As technology is advancing exponentially in both aggressive and protective ways, experts are questioning how it should be used correctly in public spaces. One such place, a hub of both business and integral international relations, is the airport.
The travel centers face the conundrum of maintaining peak operational speeds for positive experiences. The local community risks losing the millions of dollars’ worth of benefits and services should the dilemma remain unaddressed and unsolved.
These spaces are increasingly utilizing the Cloud to ensure positive passenger experiences by defusing safety threats as well as orchestrating large, everyday airport operations in an efficient manner.
The question is not will airports need to adjust, but rather what proactive steps are they currently taking to mitigate these conflicting issues?
Personal Security Advancement
Airport security screening is a solid first approach to utilizing technology to its fullest. It will make air travel quicker, safer, and more efficient. With it already being used within governmental security agencies to recognize faces, why can’t airports use this tool to lessen security wait times?
Not to mention it would also lessen the cost of manpower and the opportunity for airport employees to be radicalized.
As early as 2017, U.S. President Trump signed an executive order asserting that 100% of international passengers coming into the country through customers will undergo facial recognition to mitigate any terrorist threats.
By 2021, all 20 of the busiest airports in the U.S. will reportedly be utilizing facial recognition technology. U.S. airport giants such as Atlanta and Seattle along with 15 others are already testing the U.S. Customers and Border Protection (CBP)’s biometric facial recognition technology at boarding gates.
The initial CBP trial has shown an impressive 98% accuracy rate. Photos of U.S. citizens are retained by the CBP for up to 12 hours post-capture and up to 14 days for non-U.S. citizens in case of emergency or security needs.
Although the U.S.’s strategy sounds extreme, facial recognition has already been implemented successfully in Singapore’s Changi Airport.
In fact, some may say successfully is an understatement. The airport has been consistently rated the best airport for 6 years in a row despite its large passenger statistic of 62.2 million people in 2019 alone.
Changi Airport manages to use technology brilliantly to streamline the consumer experience, reduce manpower, and become more efficient even in the face of astronomical passenger statistics. Their “Terminal 4” holds its international fame in being completely contactless reducing the necessary manpower by 20%.
Passengers begin their journey by using a kiosk to check-in before having a machine scan and whisk their luggage away.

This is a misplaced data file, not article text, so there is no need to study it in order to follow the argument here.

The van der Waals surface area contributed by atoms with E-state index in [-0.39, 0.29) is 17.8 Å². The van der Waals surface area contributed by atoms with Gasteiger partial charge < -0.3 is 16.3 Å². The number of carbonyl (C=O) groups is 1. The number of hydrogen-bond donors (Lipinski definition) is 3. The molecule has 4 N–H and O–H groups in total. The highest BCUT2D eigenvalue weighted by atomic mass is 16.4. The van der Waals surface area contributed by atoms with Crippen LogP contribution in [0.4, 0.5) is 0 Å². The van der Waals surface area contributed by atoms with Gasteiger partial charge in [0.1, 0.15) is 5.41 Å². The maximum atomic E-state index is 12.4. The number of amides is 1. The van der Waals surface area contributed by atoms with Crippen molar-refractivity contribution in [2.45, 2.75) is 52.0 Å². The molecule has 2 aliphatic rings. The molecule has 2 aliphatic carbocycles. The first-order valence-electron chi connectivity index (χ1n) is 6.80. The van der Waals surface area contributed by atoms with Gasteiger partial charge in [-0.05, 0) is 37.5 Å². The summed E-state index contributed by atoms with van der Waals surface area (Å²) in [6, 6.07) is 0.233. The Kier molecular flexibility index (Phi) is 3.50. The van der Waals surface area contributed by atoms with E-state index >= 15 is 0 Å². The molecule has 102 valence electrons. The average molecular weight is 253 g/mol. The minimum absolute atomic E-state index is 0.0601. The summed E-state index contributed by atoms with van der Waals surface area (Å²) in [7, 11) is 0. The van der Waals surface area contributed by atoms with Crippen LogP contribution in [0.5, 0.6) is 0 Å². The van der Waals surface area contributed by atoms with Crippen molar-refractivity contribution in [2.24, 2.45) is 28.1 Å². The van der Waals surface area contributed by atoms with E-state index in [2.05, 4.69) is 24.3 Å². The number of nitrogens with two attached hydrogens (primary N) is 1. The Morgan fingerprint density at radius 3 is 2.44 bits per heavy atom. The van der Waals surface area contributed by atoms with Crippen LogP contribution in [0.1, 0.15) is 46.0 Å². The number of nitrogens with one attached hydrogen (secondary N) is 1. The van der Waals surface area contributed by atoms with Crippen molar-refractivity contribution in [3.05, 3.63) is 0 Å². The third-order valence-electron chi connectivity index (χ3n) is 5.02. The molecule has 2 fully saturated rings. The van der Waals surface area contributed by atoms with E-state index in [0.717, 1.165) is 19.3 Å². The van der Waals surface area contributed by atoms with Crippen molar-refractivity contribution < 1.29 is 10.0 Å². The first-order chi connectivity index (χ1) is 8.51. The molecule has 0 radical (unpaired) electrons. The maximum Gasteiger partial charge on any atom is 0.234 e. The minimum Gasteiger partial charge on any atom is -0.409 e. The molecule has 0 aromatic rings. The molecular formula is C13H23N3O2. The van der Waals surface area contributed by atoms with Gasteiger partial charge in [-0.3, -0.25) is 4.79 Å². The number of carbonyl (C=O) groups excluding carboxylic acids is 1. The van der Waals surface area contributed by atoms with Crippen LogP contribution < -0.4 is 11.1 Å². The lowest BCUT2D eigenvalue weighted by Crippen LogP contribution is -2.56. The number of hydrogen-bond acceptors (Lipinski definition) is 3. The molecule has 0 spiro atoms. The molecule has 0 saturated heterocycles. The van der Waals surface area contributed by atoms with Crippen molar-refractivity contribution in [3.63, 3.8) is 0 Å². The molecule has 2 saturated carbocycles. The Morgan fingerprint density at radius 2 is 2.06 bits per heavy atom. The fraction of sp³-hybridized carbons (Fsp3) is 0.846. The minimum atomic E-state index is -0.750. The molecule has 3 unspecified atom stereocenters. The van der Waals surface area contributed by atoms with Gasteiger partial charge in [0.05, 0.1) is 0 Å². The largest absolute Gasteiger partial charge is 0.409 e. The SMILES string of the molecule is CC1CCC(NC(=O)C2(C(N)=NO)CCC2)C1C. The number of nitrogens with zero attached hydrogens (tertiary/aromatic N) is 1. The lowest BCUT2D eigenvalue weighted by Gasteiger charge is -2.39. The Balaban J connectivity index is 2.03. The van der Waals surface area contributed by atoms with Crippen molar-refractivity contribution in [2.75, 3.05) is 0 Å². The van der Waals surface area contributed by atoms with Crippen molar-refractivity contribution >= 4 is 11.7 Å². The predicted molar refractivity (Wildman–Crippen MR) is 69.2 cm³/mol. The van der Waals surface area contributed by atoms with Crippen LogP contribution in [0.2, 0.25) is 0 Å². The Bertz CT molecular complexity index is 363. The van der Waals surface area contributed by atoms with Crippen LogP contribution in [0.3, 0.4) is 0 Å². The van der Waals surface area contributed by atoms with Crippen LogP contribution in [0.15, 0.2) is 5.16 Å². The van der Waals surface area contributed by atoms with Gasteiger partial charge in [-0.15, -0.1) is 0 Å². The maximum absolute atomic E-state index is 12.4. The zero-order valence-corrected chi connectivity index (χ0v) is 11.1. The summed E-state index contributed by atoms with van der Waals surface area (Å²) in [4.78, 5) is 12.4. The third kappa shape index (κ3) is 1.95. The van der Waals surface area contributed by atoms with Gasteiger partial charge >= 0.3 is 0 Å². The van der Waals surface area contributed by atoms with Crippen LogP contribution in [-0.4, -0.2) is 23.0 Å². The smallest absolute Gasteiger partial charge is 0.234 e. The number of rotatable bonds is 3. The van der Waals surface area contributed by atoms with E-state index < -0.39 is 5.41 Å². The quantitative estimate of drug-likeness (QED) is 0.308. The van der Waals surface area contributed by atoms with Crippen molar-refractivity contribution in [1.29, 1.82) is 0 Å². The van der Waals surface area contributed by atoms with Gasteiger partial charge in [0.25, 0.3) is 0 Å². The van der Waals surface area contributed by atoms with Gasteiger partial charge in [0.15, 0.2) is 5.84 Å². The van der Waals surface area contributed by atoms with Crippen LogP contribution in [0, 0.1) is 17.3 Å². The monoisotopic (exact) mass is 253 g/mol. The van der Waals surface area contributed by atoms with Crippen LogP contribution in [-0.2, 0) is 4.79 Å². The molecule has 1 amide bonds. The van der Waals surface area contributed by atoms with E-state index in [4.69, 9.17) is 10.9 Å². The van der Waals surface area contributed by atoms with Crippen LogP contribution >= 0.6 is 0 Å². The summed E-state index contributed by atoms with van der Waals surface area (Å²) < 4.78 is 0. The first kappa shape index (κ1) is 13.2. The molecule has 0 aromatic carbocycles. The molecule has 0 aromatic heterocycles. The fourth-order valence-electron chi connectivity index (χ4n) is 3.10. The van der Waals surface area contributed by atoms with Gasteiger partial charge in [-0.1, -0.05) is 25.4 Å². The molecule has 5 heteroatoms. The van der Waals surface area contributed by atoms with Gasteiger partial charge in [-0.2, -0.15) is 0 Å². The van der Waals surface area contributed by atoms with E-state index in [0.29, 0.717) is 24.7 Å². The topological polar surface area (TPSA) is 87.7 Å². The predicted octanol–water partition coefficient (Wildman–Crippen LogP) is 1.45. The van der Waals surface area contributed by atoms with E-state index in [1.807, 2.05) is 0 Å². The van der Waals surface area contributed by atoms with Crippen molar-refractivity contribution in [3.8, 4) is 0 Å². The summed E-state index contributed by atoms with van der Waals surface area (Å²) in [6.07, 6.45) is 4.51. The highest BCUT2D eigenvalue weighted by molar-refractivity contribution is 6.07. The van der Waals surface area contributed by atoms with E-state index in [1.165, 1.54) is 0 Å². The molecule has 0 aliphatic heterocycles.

Accidentally drop some trash?
No worries- there are automatic cleaning robots milling around to keep the area tidy. Proceeding to the security checkpoints, guests will find that instead of security guards there are machines that use facial recognition and fingerprint software to easily let the appropriate passengers enter the gate area.
According to SATS LTD’s CEO Alex Hungate, “More than 1 billion people in Asia will fly for the first time between now and 2035. Automation can help the company manage higher volumes without any additional manpower.”
It is Changi’s hope that with these automation advances world airports will be ready for the new influx of passengers in the coming years.
The Changi, Copenhagen, Hartsfield-Jackson, and Zurich airports have all already invested in impressive technology security systems that rely on the Cloud. However, group access to Cloud computing is also imperative at airports to increase operations efficiency.
For airports such as the Hartsfield-Jackson Airport, any organizational benefit the Cloud can provide is desperately needed.
In 2018, the airport has 192 gates, 7 concourses, 2 terminals, and 4,700 acres of land to organize and maintain for its 850,000 visiting aircrafts and over 100 million travelers.
The Cloud is a godsend for airports of this magnitude. Details such as automatic updates on flight statuses mean that when passengers land they are greeted with new connections and information instead of desperate confusion and stress. Their bags are already rerouted to the appropriate flight and gates can be changed at the airport the plane is arriving at to accommodate new schedules.
Mechanics can breathe easy on standby as they can monitor aircraft issues from their headquarters using both the Cloud and IoTs, knowing exactly where they should be waiting and what issue they should fix when the plane arrives. Manufacturers at their factories receive immediate alerts to ship out parts without having to have the mechanics report, then order, then wait on backorder, then have it finally arrive.
Through airlines using one cloud instead of various systems to communicate with other airports, hundreds of hours are saved in reporting vital information and millions of passengers are kept happy and on time.
Future Higher Than the Clouds
The Cloud can be a blessing for airports if used correctly. Positive changes to the airport passenger experience through the Cloud has led to happier passengers despite the increase in travelers.
As with all new technology, there are wrinkles to be ironed out and changes to be made. Continuous future Cloud advancements will work to address and fixed any bugs leading to more advanced, more safe, and more streamlined airport experiences.
Written by Liz Newsom, Digital Marketing PR Specialist at Intelligence.